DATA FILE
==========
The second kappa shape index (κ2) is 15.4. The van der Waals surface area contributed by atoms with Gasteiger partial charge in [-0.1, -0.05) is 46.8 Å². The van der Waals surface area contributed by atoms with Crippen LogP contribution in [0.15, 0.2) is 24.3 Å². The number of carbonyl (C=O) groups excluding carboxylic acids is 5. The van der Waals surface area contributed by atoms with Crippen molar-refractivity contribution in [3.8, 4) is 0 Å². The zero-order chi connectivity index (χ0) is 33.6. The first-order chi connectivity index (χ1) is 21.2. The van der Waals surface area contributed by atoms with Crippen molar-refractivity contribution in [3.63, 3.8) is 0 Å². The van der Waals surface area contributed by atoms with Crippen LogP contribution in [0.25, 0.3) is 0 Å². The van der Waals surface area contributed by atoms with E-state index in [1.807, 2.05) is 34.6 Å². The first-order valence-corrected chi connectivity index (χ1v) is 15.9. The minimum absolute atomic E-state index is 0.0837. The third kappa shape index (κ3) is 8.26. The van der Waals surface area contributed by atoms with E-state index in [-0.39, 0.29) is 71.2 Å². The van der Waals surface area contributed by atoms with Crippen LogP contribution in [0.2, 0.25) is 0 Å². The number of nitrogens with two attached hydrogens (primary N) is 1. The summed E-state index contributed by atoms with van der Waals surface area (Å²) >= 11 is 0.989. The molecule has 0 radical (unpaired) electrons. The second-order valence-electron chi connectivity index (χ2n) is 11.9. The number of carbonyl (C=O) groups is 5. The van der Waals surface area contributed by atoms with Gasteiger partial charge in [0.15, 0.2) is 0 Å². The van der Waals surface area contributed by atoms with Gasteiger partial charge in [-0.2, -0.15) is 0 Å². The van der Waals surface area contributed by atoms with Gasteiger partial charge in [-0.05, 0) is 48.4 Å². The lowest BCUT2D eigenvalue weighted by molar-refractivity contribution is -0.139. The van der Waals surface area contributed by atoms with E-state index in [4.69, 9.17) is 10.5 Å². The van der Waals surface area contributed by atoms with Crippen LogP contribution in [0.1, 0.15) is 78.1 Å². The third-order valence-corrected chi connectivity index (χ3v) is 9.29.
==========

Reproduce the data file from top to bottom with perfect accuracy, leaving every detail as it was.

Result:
The second kappa shape index (κ2) is 15.4. The van der Waals surface area contributed by atoms with Gasteiger partial charge in [-0.1, -0.05) is 46.8 Å². The van der Waals surface area contributed by atoms with Crippen LogP contribution in [0.15, 0.2) is 24.3 Å². The number of carbonyl (C=O) groups excluding carboxylic acids is 5. The van der Waals surface area contributed by atoms with Crippen molar-refractivity contribution in [3.8, 4) is 0 Å². The zero-order chi connectivity index (χ0) is 33.6. The first-order chi connectivity index (χ1) is 21.2. The van der Waals surface area contributed by atoms with Crippen molar-refractivity contribution in [3.63, 3.8) is 0 Å². The van der Waals surface area contributed by atoms with Crippen LogP contribution in [0.25, 0.3) is 0 Å². The van der Waals surface area contributed by atoms with E-state index in [1.807, 2.05) is 34.6 Å². The first-order valence-corrected chi connectivity index (χ1v) is 15.9. The minimum absolute atomic E-state index is 0.0837. The third kappa shape index (κ3) is 8.26. The van der Waals surface area contributed by atoms with E-state index in [-0.39, 0.29) is 71.2 Å². The van der Waals surface area contributed by atoms with Crippen LogP contribution in [0.2, 0.25) is 0 Å². The number of nitrogens with two attached hydrogens (primary N) is 1. The summed E-state index contributed by atoms with van der Waals surface area (Å²) >= 11 is 0.989. The molecule has 0 radical (unpaired) electrons. The second-order valence-electron chi connectivity index (χ2n) is 11.9. The number of carbonyl (C=O) groups is 5. The van der Waals surface area contributed by atoms with Gasteiger partial charge in [0.15, 0.2) is 0 Å². The van der Waals surface area contributed by atoms with Gasteiger partial charge in [-0.2, -0.15) is 0 Å². The van der Waals surface area contributed by atoms with Gasteiger partial charge in [-0.05, 0) is 48.4 Å². The lowest BCUT2D eigenvalue weighted by molar-refractivity contribution is -0.139. The van der Waals surface area contributed by atoms with E-state index in [4.69, 9.17) is 10.5 Å². The van der Waals surface area contributed by atoms with Crippen LogP contribution in [0.1, 0.15) is 78.1 Å². The third-order valence-corrected chi connectivity index (χ3v) is 9.29.